“Can Paper Ballots Save Our Democracy?”

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The Story

“Can Paper Ballots Save Our Democracy?”
by Chris Iovenko
Slate, October 10, 2018

The Pitch

Can Paper Ballots Save our Democracy? Although we will never know for sure if the Russians managed to alter any particular state’s vote tallies in 2016, the Department of Homeland Security recently confirmed Russian attacks on voting systems in 21 states. Doubtless, the Russians and even perhaps others will try again. Our elections are vulnerable for one simple reason: the way the majority of us cast our vote is outdated and deeply vulnerable. Just how vulnerable? The Center for American Progress just released a study that evaluated voting machines across the country and the results should scare the hell out of anyone who cares about the security and future of our democracy. Fully 41 states use electronic voting machines whose decade-old or more software uses outdated security programs that are extremely vulnerable to even modestly sophisticated hacking methods and malware. A quarter of these digital machines leave no paper trail so there is no way to recount, validate or even check the number of actual votes cast. Worse still, the battleground states rate the poorest for vote security with the electoral heavyweights Ohio, Pennsylvania and Florida coming in last. The situation is further complicated by the voting machine manufacturers who keep their software secret and therefore block objective testing.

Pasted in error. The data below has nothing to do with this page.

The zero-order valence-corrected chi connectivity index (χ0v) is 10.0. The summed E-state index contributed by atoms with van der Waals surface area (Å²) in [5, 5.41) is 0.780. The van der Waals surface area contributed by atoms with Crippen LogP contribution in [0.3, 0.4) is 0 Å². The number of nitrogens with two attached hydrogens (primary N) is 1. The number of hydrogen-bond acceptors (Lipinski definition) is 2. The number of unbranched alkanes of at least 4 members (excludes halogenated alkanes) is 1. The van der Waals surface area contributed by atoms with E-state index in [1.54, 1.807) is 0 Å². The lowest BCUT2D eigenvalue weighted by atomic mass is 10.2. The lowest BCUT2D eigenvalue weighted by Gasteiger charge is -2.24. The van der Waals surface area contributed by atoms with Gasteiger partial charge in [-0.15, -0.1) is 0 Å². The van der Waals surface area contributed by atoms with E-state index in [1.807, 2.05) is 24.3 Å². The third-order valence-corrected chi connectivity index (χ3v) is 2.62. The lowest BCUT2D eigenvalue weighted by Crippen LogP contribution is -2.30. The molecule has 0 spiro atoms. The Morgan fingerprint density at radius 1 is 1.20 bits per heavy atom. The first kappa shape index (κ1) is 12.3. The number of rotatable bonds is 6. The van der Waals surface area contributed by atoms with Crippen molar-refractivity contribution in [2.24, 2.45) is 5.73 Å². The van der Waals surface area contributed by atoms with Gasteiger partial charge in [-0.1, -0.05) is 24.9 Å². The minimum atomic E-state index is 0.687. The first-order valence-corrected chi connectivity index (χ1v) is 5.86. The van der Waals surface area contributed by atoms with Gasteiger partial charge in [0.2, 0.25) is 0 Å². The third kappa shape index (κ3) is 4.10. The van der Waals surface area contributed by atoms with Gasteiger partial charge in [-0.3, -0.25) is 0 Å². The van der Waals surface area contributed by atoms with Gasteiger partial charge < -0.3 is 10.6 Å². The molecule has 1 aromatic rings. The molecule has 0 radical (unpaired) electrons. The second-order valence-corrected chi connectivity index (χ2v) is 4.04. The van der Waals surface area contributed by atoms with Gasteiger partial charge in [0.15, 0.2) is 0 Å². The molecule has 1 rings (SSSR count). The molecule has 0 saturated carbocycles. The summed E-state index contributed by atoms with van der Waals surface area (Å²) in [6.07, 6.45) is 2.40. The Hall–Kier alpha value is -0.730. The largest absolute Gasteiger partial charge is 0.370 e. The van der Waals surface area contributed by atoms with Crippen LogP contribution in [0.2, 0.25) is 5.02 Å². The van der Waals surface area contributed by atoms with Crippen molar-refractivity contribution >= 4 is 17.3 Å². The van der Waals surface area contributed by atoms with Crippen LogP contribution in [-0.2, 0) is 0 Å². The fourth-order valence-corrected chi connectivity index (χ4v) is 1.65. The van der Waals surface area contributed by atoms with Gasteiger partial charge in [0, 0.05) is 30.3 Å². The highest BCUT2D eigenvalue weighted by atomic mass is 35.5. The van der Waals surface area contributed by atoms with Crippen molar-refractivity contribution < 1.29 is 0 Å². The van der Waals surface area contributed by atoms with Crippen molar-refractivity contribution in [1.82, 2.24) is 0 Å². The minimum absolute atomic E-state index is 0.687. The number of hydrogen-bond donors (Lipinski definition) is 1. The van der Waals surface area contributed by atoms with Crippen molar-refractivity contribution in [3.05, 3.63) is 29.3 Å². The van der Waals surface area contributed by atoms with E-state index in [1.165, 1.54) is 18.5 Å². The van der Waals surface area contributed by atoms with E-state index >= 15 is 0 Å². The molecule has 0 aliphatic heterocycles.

The fix, however, is simple; return to a publicly operated system of paper ballots. A few states such as Virginia are doing just that. However, in order to secure the November election and make sure that it is fair and democratic a lot more states are going to have to follow Virginia’s example and fast. In the article I’m proposing, I’d begin with an update on news around this issue such as the lawsuit in Georgia that may force the state to adopt paper ballots before the November election. The bulk of the article would discuss how we got into this mess in the first place, whether paper ballots are indeed the cure for this complicated problem and what the forces are that are standing in the way of securing and rectifying our voting process.

Chris Iovenko

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